Diabetes Team Initiative of the Year – Children, Young People and Emerging Adults

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Engaging to Improve: Outcomes of the Young Adult Clinic Restructure

by Royal Liverpool & Broadgreen University Hospitals NHS Trust

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Achieving good glycaemic outcomes for young adults with diabetes remained a challenge at the Royal Liverpool University Hospital. Towards the end of 2015, patient engagement was poor with high non-attendance in clinics. Through a process of team briefings and service user feedback, a number of changes were made, including a clinic restructure. Outcomes at the end of 2016 showed a significantly lower non-attendance rate, quadrupled rates of patients achieving HbA1c <53mmol/mol, very positive user satisfaction and financial gains.

Judges comment:

"Royal Liverpool & Broadgreen University Hospitals NHS Trust have put together a project that has a made brilliant use of social media. This reflects the focus on young adults/those facing the university years. It has excellent outcomes and fantastic feedback."


Data Driven Quality Improvement Utilising Multiple Initiatives in Paediatric Diabetes

by Children’s Hospital for Wales

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This project was concerned with using multiple quality improvement initiatives simultaneously to drive improvements in HbA1c. The project achieved its aim with an 8mmol/mol improvement in the clinic median HbA1c over one year. It was also well received with positive patient/parental experience about the impact of the new initiatives and changes. This project is sustainable within its own centre and can undergo continuous evaluation and enhancement. It is also transferable to other centres or used in partnership across networks.

Judges comment:

"This team took the innovative approach to look outside of the UK and adapted their project from work being undertaken in Sweden. They demonstrated a clear improvement in team working and had good results."


FRED Workshops: Food, Relationships, Exercise with Diabetes

by The Hillingdon Hospital

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The FRED workshop is a multidisciplinary initiative designed to empower self management among patients with type 1 diabetes, and their parents. It deals with all aspects of living with diabetes every day, ranging from psychological issues, to exercise, to self dose adjustment. It is delivered using a unique format which consists of variations of group participation combining young people independently from their parents as well as combined sessions with parents and parents independently from their children.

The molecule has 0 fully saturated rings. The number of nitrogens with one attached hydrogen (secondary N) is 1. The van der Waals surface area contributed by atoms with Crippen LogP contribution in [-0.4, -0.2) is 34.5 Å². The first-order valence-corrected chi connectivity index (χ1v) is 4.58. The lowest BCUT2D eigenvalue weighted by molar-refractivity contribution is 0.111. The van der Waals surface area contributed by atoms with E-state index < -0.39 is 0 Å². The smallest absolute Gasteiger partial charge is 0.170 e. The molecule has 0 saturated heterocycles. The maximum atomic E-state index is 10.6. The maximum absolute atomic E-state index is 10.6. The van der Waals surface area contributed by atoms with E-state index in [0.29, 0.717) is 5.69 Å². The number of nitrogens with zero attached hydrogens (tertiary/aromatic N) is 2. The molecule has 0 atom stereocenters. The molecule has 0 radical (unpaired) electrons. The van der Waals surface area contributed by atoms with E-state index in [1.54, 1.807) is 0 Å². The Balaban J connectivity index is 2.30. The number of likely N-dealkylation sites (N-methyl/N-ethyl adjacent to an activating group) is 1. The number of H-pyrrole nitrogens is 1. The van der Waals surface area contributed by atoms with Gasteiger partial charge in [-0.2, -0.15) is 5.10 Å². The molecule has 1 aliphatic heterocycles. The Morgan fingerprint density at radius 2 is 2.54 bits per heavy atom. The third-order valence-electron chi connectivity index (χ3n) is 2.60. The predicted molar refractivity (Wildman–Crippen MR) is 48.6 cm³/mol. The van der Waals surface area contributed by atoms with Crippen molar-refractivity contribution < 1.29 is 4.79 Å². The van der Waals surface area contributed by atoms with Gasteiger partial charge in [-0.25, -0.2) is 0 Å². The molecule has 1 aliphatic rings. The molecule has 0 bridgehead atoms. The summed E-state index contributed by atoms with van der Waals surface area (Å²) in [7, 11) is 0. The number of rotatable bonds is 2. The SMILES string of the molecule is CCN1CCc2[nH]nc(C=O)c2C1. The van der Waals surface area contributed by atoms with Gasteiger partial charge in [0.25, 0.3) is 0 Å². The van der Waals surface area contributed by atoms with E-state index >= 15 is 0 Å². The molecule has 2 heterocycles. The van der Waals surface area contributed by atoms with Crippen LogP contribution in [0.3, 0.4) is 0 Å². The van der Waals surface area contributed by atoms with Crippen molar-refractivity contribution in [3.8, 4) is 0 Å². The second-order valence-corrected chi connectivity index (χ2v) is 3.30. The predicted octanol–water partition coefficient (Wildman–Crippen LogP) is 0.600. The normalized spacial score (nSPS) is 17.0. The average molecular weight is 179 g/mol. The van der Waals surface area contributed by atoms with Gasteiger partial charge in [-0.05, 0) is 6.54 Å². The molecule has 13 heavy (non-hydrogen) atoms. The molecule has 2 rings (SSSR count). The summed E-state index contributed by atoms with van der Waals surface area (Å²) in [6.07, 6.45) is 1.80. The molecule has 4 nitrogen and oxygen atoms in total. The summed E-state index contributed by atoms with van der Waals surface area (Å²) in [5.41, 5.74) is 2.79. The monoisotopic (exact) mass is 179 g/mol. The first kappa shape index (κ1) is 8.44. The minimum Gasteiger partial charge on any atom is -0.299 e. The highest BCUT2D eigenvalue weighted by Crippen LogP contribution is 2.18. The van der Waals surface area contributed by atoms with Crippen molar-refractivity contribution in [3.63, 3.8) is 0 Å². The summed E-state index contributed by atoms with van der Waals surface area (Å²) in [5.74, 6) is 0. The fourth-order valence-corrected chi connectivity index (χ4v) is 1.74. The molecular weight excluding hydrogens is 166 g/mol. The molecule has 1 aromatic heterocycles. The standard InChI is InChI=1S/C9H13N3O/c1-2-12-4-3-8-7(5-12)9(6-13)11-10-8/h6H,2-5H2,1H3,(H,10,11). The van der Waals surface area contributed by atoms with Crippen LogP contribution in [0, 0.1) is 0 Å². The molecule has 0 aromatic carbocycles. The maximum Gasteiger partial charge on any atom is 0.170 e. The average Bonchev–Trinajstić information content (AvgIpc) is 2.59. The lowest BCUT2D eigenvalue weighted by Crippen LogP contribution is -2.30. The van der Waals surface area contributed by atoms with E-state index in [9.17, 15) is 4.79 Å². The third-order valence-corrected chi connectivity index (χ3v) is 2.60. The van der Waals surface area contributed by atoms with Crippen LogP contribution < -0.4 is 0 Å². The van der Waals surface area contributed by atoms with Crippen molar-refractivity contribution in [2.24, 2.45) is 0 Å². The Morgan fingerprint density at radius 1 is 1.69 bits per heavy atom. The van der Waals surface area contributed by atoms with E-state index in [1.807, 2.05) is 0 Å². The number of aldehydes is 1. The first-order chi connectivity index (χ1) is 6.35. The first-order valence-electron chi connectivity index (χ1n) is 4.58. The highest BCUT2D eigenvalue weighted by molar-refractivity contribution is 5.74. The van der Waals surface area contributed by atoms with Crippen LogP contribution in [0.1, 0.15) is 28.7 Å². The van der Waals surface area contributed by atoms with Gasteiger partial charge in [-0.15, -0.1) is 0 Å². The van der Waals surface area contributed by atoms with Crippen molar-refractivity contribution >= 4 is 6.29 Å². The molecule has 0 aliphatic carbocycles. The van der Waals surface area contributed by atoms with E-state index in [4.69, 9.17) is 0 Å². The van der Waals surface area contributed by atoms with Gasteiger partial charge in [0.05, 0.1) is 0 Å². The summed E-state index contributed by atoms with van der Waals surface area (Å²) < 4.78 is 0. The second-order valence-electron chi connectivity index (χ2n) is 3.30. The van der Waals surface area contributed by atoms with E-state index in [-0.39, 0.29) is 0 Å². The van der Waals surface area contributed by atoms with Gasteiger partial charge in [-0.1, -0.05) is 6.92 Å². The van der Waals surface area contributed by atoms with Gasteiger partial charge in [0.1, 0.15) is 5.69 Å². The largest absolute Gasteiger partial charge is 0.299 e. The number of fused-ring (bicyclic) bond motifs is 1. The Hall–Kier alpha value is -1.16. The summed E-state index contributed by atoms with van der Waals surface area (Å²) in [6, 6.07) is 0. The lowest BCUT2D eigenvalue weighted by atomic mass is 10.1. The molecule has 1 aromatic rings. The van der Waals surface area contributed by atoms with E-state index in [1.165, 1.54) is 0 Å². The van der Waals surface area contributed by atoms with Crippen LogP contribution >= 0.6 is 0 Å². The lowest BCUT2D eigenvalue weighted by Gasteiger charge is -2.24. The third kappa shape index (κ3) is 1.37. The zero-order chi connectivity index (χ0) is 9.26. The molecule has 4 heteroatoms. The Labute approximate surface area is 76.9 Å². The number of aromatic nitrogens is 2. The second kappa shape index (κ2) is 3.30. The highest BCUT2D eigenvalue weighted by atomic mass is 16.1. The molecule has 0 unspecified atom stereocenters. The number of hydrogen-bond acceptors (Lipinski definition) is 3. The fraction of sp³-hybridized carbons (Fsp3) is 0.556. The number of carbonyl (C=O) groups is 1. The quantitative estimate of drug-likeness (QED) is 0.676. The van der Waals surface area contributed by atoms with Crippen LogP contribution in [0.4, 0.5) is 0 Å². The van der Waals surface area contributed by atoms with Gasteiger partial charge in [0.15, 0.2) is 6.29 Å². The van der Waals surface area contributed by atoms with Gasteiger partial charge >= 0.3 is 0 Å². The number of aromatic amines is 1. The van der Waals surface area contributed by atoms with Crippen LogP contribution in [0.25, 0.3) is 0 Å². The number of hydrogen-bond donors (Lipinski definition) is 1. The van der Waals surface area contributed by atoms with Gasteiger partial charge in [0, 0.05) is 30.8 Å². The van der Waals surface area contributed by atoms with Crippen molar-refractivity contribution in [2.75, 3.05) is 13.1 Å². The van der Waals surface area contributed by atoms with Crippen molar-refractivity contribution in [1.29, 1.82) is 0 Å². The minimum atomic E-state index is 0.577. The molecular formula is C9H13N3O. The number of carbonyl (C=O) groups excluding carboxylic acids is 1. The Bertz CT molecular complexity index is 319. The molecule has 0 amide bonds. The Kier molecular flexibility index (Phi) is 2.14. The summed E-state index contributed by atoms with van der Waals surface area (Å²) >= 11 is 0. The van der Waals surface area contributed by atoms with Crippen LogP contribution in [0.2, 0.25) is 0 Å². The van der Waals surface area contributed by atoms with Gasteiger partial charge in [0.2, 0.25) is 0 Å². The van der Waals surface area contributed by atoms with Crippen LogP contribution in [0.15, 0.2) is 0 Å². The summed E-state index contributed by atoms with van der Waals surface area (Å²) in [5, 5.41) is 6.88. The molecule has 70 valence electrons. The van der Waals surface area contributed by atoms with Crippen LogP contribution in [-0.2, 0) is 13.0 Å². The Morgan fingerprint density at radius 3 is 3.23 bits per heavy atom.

Judges comment:

"The FRED Workshops really fill a gap in terms of structured education for children, young people and emerging adults. It is a fantastic peer support programme, which also provides parents/carers with a practical opportunity to support their children/young people."


Solution Focused Brief Therapy (SFBT) Approach Improves Glycaemic Control, Patient Satisfaction and Patient Engagement in Children and Young People with T1DM

by Southport and Ormskirk Hospitals NHS Trust

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This novel project started in 2014 working in collaboration with the clinical psychologists services training all diabetes team members in the SFBT (Solution Focused Brief Therapy) approach over 12 months. It works from the premise that the SFBT therapy should be a routine feature of the diabetes team’s care and viewed as more of a life coaching approach than a rescue for psychological problems. It sees children who have type 1 diabetes as just that, not a child who is diabetes.

Judges comment:

"This submission had a brilliantly strong involvement and partnership from service users. It is sustainable and changed the team approach."

To register your interest in QiC Diabetes 2018, please contact Amy Watson at awatson@pmlive.com

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